Girl Group Show
June 2 – July 4, 2019
Opening Reception Sunday, June 2, 5-7pm

Featuring photographs by:
Annie Groves
Jana Uyeda
Monica Rubalcava
Reanna Chambers

Join us on Sunday, June 2 for the Opening Reception of the Girl Group Show showcasing 4 female film photographer’s creative visions on their photography.

Annie Groves

Annie is obsessed with sunlight and stories and has a bad (or awesome) habit of opening the back of her camera on almost every roll. She believes Hawaii was made for light leaks!!!

Jana Uyeda

Early mornings in Honolulu are my favorite. My family is quietly sleeping, the Starbucks on E. Manoa Road opens at 4:30 a.m. and I can drive along Kalaniana’ole Highway as long as I want. Sometimes I’ll stop at Magic Island and watch the paddlers go out or I’ll head to the black rocks around Wawamalu Beach where delivery trucks park to eat breakfast with the sunrise.

On these adventures I’ll always carry a pinhole camera with me. It’s the simplest form of photography – just a light-tight box with a microscopic hole to direct light in. The camera is small, manually operated, requires no batteries and can usually withstand the occasional dunk into the Pacific Ocean. Over a duration of time, it captures an incredible wide angle of view with beautiful detail and a kind of focus without sharpness.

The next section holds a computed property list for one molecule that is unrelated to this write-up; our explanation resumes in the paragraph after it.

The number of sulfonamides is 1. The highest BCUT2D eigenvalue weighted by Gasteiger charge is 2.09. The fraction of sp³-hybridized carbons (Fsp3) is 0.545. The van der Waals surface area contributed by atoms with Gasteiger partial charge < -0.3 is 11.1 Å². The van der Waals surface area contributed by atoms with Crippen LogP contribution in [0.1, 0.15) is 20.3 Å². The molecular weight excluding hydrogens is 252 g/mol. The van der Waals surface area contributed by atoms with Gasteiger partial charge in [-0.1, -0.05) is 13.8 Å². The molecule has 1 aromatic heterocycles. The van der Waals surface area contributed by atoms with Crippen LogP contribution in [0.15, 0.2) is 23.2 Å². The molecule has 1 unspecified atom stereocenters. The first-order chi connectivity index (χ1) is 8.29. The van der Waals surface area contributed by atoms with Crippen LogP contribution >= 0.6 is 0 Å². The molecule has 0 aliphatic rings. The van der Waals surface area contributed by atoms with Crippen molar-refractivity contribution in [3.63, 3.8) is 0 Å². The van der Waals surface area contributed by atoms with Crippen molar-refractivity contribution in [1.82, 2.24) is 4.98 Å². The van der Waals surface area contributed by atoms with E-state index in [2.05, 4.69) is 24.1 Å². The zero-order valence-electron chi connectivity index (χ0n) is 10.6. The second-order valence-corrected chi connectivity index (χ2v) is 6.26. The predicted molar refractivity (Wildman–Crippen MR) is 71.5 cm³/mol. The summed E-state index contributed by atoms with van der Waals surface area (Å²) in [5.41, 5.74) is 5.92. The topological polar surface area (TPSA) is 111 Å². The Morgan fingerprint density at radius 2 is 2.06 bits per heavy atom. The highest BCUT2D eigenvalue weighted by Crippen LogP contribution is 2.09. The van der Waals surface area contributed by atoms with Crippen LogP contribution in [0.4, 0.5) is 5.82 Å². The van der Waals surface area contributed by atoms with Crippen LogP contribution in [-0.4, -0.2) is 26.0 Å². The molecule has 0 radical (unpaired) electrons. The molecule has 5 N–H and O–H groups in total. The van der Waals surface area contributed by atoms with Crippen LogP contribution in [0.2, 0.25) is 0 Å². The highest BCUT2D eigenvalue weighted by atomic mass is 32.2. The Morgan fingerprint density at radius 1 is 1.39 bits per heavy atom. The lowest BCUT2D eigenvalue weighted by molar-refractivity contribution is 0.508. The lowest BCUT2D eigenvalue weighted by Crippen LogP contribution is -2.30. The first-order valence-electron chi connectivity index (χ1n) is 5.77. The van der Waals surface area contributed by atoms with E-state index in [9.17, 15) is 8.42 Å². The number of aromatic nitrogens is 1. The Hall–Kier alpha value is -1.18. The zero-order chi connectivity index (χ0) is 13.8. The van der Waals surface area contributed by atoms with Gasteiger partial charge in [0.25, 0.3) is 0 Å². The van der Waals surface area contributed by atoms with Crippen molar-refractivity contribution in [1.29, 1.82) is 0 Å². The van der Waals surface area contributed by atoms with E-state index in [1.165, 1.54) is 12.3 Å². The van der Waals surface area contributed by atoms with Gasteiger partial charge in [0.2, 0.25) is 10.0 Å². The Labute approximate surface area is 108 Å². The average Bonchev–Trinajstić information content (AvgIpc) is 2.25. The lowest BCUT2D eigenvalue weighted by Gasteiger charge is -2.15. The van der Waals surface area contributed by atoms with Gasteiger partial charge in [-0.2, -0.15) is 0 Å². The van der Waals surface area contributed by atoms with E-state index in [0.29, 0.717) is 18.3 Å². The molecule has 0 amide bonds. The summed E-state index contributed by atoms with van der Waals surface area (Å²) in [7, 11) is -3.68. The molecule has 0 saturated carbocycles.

Pinhole photography is the perfect companion for sitting back and enjoying the sunrise while the waves come in. It’s my favorite way to welcome myself home to Hawai’i.

Monica Rubalca

I always seem to capture the loneliness wherever I go, whether it be a big city or the countryside. Being an introvert, I find comfort in the idea of being alone in a big city. From a recent trip to Japan, I traveled with a group of friends which didn’t allow me to wander the streets alone. Instead, I captured the solitude of everyone else.

Reanna Chambers

Born and raised in Los Angeles, California, Reanna Chambers is a self-taught photographer now based on Oahu. While all of her images are analog photographs, some of them have been made by exposing each roll of film twice, intentionally layering images on top one another with an element of chance. As well as occasionally manipulating her negatives by hand before the developing process. Art urges you to explore, and it is through the medium of photography that Chambers finds inspiration.